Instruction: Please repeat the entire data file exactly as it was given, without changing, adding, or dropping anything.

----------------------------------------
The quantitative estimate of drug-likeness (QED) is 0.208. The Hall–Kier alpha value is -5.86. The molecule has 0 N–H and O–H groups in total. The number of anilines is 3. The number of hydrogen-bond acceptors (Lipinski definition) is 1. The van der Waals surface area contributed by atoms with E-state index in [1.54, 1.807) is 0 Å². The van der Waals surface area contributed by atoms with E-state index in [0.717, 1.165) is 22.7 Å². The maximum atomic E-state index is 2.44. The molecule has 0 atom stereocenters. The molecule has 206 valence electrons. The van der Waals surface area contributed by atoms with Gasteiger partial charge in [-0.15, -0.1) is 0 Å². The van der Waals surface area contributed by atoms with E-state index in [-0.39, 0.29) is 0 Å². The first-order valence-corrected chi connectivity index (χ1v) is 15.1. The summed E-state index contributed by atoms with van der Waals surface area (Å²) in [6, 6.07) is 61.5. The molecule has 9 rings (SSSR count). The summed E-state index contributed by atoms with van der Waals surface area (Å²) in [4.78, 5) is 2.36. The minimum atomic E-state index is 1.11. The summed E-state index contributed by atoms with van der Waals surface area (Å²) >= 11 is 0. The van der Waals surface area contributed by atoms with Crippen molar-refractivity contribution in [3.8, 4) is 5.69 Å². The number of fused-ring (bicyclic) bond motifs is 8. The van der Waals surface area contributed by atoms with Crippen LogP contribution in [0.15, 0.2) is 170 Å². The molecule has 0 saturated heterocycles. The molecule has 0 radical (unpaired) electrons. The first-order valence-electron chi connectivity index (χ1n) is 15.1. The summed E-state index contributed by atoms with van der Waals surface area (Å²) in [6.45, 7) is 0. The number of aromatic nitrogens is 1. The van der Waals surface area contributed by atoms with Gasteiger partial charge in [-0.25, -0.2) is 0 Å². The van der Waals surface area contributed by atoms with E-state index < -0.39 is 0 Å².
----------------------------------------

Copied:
The quantitative estimate of drug-likeness (QED) is 0.208. The Hall–Kier alpha value is -5.86. The molecule has 0 N–H and O–H groups in total. The number of anilines is 3. The number of hydrogen-bond acceptors (Lipinski definition) is 1. The van der Waals surface area contributed by atoms with E-state index in [1.54, 1.807) is 0 Å². The van der Waals surface area contributed by atoms with E-state index in [0.717, 1.165) is 22.7 Å². The maximum atomic E-state index is 2.44. The molecule has 0 atom stereocenters. The molecule has 206 valence electrons. The van der Waals surface area contributed by atoms with Gasteiger partial charge in [-0.15, -0.1) is 0 Å². The van der Waals surface area contributed by atoms with E-state index in [-0.39, 0.29) is 0 Å². The first-order valence-corrected chi connectivity index (χ1v) is 15.1. The summed E-state index contributed by atoms with van der Waals surface area (Å²) in [6, 6.07) is 61.5. The molecule has 9 rings (SSSR count). The summed E-state index contributed by atoms with van der Waals surface area (Å²) in [4.78, 5) is 2.36. The minimum atomic E-state index is 1.11. The summed E-state index contributed by atoms with van der Waals surface area (Å²) >= 11 is 0. The van der Waals surface area contributed by atoms with Crippen molar-refractivity contribution in [3.8, 4) is 5.69 Å². The number of fused-ring (bicyclic) bond motifs is 8. The van der Waals surface area contributed by atoms with Crippen LogP contribution in [0.15, 0.2) is 170 Å². The molecule has 0 saturated heterocycles. The molecule has 0 radical (unpaired) electrons. The first-order valence-electron chi connectivity index (χ1n) is 15.1. The summed E-state index contributed by atoms with van der Waals surface area (Å²) in [6.45, 7) is 0. The number of aromatic nitrogens is 1. The van der Waals surface area contributed by atoms with Gasteiger partial charge in [-0.25, -0.2) is 0 Å². The van der Waals surface area contributed by atoms with E-state index < -0.39 is 0 Å².